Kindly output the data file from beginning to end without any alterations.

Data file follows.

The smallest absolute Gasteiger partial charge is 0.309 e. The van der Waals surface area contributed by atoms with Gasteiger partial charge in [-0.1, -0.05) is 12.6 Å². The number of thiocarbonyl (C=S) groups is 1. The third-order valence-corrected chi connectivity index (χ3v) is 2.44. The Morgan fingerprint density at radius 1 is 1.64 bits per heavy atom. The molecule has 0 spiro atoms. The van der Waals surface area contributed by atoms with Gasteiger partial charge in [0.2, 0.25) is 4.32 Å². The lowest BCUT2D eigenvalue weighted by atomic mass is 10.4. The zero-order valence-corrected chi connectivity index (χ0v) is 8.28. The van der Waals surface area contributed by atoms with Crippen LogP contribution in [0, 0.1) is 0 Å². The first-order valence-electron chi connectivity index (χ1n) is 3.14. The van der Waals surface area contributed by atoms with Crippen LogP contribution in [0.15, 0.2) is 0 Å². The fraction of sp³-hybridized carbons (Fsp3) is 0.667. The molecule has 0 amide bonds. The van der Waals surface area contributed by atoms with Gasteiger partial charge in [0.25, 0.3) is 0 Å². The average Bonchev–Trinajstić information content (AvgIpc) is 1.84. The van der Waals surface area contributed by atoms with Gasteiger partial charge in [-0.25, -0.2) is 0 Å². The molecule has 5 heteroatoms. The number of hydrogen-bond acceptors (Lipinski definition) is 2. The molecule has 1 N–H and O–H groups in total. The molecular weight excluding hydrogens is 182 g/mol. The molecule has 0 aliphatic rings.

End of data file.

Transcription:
The smallest absolute Gasteiger partial charge is 0.309 e. The van der Waals surface area contributed by atoms with Gasteiger partial charge in [-0.1, -0.05) is 12.6 Å². The number of thiocarbonyl (C=S) groups is 1. The third-order valence-corrected chi connectivity index (χ3v) is 2.44. The Morgan fingerprint density at radius 1 is 1.64 bits per heavy atom. The molecule has 0 spiro atoms. The van der Waals surface area contributed by atoms with Gasteiger partial charge in [0.2, 0.25) is 4.32 Å². The lowest BCUT2D eigenvalue weighted by atomic mass is 10.4. The zero-order valence-corrected chi connectivity index (χ0v) is 8.28. The van der Waals surface area contributed by atoms with Crippen LogP contribution in [0, 0.1) is 0 Å². The first-order valence-electron chi connectivity index (χ1n) is 3.14. The van der Waals surface area contributed by atoms with Crippen LogP contribution in [0.15, 0.2) is 0 Å². The fraction of sp³-hybridized carbons (Fsp3) is 0.667. The molecule has 0 amide bonds. The van der Waals surface area contributed by atoms with Gasteiger partial charge in [0.25, 0.3) is 0 Å². The average Bonchev–Trinajstić information content (AvgIpc) is 1.84. The van der Waals surface area contributed by atoms with Gasteiger partial charge in [-0.25, -0.2) is 0 Å². The molecule has 5 heteroatoms. The number of hydrogen-bond acceptors (Lipinski definition) is 2. The molecule has 1 N–H and O–H groups in total. The molecular weight excluding hydrogens is 182 g/mol. The molecule has 0 aliphatic rings.